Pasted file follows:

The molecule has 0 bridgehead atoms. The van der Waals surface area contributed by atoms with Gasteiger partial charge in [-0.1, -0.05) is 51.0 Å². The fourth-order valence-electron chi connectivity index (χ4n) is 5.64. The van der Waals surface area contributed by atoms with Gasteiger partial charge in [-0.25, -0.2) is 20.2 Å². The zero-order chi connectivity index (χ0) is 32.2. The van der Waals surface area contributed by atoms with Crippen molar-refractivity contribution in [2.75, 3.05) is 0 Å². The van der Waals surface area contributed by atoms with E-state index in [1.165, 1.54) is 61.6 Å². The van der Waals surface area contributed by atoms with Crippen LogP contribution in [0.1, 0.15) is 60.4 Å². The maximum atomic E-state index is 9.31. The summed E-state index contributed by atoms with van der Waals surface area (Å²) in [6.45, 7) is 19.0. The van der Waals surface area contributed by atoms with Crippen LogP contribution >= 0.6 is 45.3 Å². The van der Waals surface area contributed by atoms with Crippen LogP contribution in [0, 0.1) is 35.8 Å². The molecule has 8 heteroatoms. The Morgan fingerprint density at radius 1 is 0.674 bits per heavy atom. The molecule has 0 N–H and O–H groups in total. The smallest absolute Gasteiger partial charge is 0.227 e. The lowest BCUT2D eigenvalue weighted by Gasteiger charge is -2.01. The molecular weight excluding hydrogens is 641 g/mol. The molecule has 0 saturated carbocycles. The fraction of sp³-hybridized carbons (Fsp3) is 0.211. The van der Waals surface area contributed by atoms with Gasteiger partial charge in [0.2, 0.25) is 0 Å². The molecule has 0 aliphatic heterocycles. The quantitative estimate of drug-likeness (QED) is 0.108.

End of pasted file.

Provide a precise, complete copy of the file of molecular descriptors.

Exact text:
The molecule has 0 bridgehead atoms. The van der Waals surface area contributed by atoms with Gasteiger partial charge in [-0.1, -0.05) is 51.0 Å². The fourth-order valence-electron chi connectivity index (χ4n) is 5.64. The van der Waals surface area contributed by atoms with Gasteiger partial charge in [-0.25, -0.2) is 20.2 Å². The zero-order chi connectivity index (χ0) is 32.2. The van der Waals surface area contributed by atoms with Crippen molar-refractivity contribution in [2.75, 3.05) is 0 Å². The van der Waals surface area contributed by atoms with E-state index in [1.165, 1.54) is 61.6 Å². The van der Waals surface area contributed by atoms with Crippen LogP contribution in [0.1, 0.15) is 60.4 Å². The maximum atomic E-state index is 9.31. The summed E-state index contributed by atoms with van der Waals surface area (Å²) in [6.45, 7) is 19.0. The van der Waals surface area contributed by atoms with Crippen LogP contribution >= 0.6 is 45.3 Å². The van der Waals surface area contributed by atoms with Crippen LogP contribution in [0, 0.1) is 35.8 Å². The molecule has 8 heteroatoms. The Morgan fingerprint density at radius 1 is 0.674 bits per heavy atom. The molecule has 0 N–H and O–H groups in total. The smallest absolute Gasteiger partial charge is 0.227 e. The lowest BCUT2D eigenvalue weighted by Gasteiger charge is -2.01. The molecular weight excluding hydrogens is 641 g/mol. The molecule has 0 saturated carbocycles. The fraction of sp³-hybridized carbons (Fsp3) is 0.211. The van der Waals surface area contributed by atoms with Gasteiger partial charge in [0.2, 0.25) is 0 Å². The molecule has 0 aliphatic heterocycles. The quantitative estimate of drug-likeness (QED) is 0.108.